Erin's agenda for Texas

Erin is fighting for a better future for our district and for all Texans.


State Funding for Public Schools

When I was a public school student here in Texas, the state paid 60% of the cost of education. When I was elected, this was down to 38%. Last session, I helped increase state funding for education from 38% to 45%. We still have a lot of work to do, and I pledge to protect our investment in public schools and fight for more education funding from the state. This both ensures our kids get a great education and reduces the burden on local property taxes. Every Texas student deserves a great education, and the State of Texas must keep its promises to our children.

End Teaching to the Test

Educators and students must be given more flexibility in the classroom. Ending shame-and-blame testing will give them the space they need to do their jobs, particularly in the challenging times we’re in right now. I called for the governor to waive testing for the 2019–2020 school year, so that our schools and families could focus on health and learning, instead of an ineffective accountability system, and I’ve also called for waiving testing for the 2020–2021 school year. Texas standardized testing is above the federal minimum, and this exacerbates our "teaching to the test" problem. Testing should be used to evaluate students to improve their learning, not for shaming students, blaming teachers, and punishing schools. The inappropriate fixation on testing cuts into more productive teaching time. Teachers are trained professionals and we need to give them the space to adapt to their classrooms and trust them to do the job they were trained to do.

Protect Compensation and Benefits for Educators

As professionals, we must compensate teachers fairly and competitively and keep our retirement promises to them. Most retired educators are not eligible for social security, and the Teacher Retirement Service pension hasn't given a cost-of-living increase since 1999. Many retired teachers live in poverty or are forced to return to work. I helped pass legislation to give educators pay raises across the state of Texas and to give retired educators a one time bonus payment. Rising healthcare costs and an underfunded healthcare plan have exacerbated these challenges. 2018 costs have increased 50% or more, leading many retired educators to risk going without health coverage. Our retired teachers deserve better, and if Texas continues breaking its promises to them, we will have trouble recruiting great educators in the future.

Keep Public Dollars in Public Schools

I believe in strong public schools that have the resources and flexibility to serve each and every Texas student. However, there's a vocal contingent in the Texas government who are trying to break public schools, so that they can create a voucher system. This would allow our public tax dollars to subsidize private, for-profit schools instead of funding the public schools that are integral parts of our communities. Because the value of a voucher wouldn't cover the full tuition costs of the vast majority of private schools, vouchers would effectively be a tax break for wealthier Texans who can already afford to send their children to private school. In addition, private and charter schools are not required to serve all students. Bleeding money from our public school system would threaten education quality for the students left behind. Redirecting public dollars to a voucher system would increase inequity, enable voluntary racial segregation, and starve our public school system of much-needed funding.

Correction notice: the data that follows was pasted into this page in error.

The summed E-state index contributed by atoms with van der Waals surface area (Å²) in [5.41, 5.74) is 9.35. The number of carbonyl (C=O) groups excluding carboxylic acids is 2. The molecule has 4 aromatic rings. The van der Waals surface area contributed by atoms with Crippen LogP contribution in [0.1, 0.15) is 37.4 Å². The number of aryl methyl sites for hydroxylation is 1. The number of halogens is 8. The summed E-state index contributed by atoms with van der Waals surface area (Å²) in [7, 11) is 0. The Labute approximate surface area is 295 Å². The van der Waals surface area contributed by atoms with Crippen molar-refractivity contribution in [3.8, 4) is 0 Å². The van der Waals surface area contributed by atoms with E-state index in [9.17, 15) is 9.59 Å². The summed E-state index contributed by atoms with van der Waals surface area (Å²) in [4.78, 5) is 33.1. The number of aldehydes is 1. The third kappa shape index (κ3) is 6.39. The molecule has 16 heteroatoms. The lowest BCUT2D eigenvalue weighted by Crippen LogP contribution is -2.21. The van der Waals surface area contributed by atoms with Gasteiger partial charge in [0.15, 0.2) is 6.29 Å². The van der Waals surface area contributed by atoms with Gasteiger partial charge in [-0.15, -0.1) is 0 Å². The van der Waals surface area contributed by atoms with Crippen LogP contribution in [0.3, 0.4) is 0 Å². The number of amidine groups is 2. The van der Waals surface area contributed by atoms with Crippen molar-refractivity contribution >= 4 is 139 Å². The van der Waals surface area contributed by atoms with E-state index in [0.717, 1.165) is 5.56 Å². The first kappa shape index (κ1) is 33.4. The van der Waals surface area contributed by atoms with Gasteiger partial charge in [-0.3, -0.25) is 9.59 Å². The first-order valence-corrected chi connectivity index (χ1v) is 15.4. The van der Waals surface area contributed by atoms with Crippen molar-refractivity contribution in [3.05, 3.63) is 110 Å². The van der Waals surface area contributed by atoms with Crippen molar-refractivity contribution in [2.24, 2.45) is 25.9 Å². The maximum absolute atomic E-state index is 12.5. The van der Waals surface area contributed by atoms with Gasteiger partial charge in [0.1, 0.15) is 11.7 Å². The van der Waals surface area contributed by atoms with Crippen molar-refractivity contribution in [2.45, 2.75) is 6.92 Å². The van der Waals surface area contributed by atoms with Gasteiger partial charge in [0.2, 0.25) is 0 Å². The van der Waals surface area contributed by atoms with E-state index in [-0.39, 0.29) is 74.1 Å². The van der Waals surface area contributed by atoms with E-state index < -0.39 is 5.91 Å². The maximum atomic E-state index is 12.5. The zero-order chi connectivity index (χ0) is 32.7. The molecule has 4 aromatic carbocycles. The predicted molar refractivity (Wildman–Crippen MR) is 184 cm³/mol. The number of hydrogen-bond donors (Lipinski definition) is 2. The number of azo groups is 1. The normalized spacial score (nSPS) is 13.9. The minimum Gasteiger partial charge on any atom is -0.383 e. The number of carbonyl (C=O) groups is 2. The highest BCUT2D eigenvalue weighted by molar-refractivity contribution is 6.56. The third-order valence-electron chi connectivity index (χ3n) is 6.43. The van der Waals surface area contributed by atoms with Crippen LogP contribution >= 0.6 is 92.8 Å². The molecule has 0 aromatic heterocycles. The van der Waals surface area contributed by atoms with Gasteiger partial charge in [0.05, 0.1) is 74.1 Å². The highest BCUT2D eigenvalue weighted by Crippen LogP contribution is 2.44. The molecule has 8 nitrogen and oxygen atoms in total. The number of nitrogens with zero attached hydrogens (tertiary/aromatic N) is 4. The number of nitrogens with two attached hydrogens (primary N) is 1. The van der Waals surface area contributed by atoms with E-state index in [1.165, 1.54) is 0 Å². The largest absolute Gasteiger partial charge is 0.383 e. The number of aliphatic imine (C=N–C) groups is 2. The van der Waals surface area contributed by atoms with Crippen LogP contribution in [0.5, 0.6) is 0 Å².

Higher Education Tuition

Texas is not producing enough college graduates to meet employers' needs. College students in Texas, at both four-year and two-year institutions, struggle to complete degrees at the rate our state needs to provide the skilled labor force needed for competitive economic growth in the future. The rising cost of college and reductions in availability of financial aid are a key factor in this. More and more of the financial burden of education is being pushed onto individual students and their families, which forces students to rely on loans and working during school to cover costs. Dependence on debt and working long hours during school leads to lower completion rates and higher stress. The Legislature needs to make a commitment to ensure that all students, including those with the greatest financial need, have access to quality higher education.

Health Care

Expand Medicaid

Texas has the highest uninsured rate in the nation, and healthcare costs are skyrocketing across the board. The biggest single thing Texas can do to improve health coverage and reduce costs is expand Medicaid under the Affordable Care Act. Only 12 states have failed to expand Medicaid. Right now, Medicaid in Texas only serves very poor children, very poor pregnant people, and severely disabled people. This leaves a large portion of the population who are poor without health coverage. When uninsured or underinsured individuals receive health care that they are unable to pay for, those costs are passed on to patients who can pay and to taxpayers. This drives up everyone's costs. Before the COVID-19 Pandemic, expanding Medicaid would bring $6 billion of federal funding into Texas (that we're already paying for in our income taxes), and it would provide health coverage to another 1.5 million Texans. 10,000 of those Texans live right here in House District 45. Those numbers have only gone up during the pandemic as thousands of Texans have lost employer provided healthcare coverage. It's time to provide all Texans with a base standard of health care and to lower costs for everyone.